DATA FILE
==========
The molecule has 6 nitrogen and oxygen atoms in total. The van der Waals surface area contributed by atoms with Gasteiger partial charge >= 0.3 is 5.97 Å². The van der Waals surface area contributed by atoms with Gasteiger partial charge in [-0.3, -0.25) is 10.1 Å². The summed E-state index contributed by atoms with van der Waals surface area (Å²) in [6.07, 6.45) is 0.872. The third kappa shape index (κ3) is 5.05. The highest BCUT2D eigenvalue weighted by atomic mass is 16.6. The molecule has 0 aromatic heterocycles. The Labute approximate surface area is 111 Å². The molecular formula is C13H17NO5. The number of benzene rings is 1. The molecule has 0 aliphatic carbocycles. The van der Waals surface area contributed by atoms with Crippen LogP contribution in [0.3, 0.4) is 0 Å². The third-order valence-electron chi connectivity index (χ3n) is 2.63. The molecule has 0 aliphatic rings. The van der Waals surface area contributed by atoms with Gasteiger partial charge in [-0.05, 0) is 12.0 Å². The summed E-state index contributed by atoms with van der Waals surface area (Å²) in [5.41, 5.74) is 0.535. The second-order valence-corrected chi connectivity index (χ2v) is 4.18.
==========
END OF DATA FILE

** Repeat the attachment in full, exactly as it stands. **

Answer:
The molecule has 6 nitrogen and oxygen atoms in total. The van der Waals surface area contributed by atoms with Gasteiger partial charge >= 0.3 is 5.97 Å². The van der Waals surface area contributed by atoms with Gasteiger partial charge in [-0.3, -0.25) is 10.1 Å². The summed E-state index contributed by atoms with van der Waals surface area (Å²) in [6.07, 6.45) is 0.872. The third kappa shape index (κ3) is 5.05. The highest BCUT2D eigenvalue weighted by atomic mass is 16.6. The molecule has 0 aromatic heterocycles. The Labute approximate surface area is 111 Å². The molecular formula is C13H17NO5. The number of benzene rings is 1. The molecule has 0 aliphatic carbocycles. The van der Waals surface area contributed by atoms with Crippen LogP contribution in [0.3, 0.4) is 0 Å². The third-order valence-electron chi connectivity index (χ3n) is 2.63. The molecule has 0 aliphatic rings. The van der Waals surface area contributed by atoms with Gasteiger partial charge in [-0.05, 0) is 12.0 Å². The summed E-state index contributed by atoms with van der Waals surface area (Å²) in [5.41, 5.74) is 0.535. The second-order valence-corrected chi connectivity index (χ2v) is 4.18.